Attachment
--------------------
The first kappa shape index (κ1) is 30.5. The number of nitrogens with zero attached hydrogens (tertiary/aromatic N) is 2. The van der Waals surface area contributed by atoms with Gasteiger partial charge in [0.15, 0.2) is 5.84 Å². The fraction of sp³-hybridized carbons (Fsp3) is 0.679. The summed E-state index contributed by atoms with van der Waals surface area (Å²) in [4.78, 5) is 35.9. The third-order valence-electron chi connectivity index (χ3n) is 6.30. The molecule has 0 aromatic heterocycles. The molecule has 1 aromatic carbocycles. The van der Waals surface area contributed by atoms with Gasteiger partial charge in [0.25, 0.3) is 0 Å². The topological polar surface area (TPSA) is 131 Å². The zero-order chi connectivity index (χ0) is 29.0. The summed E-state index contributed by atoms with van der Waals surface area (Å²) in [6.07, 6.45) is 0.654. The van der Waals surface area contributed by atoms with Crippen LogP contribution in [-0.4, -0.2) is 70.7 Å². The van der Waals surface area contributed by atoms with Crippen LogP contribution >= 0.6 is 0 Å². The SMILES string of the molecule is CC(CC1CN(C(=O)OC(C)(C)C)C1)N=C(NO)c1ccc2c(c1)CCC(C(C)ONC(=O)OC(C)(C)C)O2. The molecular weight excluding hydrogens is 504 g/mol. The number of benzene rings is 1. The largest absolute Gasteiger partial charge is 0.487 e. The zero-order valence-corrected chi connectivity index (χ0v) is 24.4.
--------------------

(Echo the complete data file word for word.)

The first kappa shape index (κ1) is 30.5. The number of nitrogens with zero attached hydrogens (tertiary/aromatic N) is 2. The van der Waals surface area contributed by atoms with Gasteiger partial charge in [0.15, 0.2) is 5.84 Å². The fraction of sp³-hybridized carbons (Fsp3) is 0.679. The summed E-state index contributed by atoms with van der Waals surface area (Å²) in [4.78, 5) is 35.9. The third-order valence-electron chi connectivity index (χ3n) is 6.30. The molecule has 0 aromatic heterocycles. The molecule has 1 aromatic carbocycles. The van der Waals surface area contributed by atoms with Gasteiger partial charge in [0.25, 0.3) is 0 Å². The topological polar surface area (TPSA) is 131 Å². The zero-order chi connectivity index (χ0) is 29.0. The summed E-state index contributed by atoms with van der Waals surface area (Å²) in [6.07, 6.45) is 0.654. The van der Waals surface area contributed by atoms with Crippen LogP contribution in [-0.4, -0.2) is 70.7 Å². The van der Waals surface area contributed by atoms with Crippen LogP contribution >= 0.6 is 0 Å². The SMILES string of the molecule is CC(CC1CN(C(=O)OC(C)(C)C)C1)N=C(NO)c1ccc2c(c1)CCC(C(C)ONC(=O)OC(C)(C)C)O2. The molecular weight excluding hydrogens is 504 g/mol. The number of benzene rings is 1. The largest absolute Gasteiger partial charge is 0.487 e. The zero-order valence-corrected chi connectivity index (χ0v) is 24.4.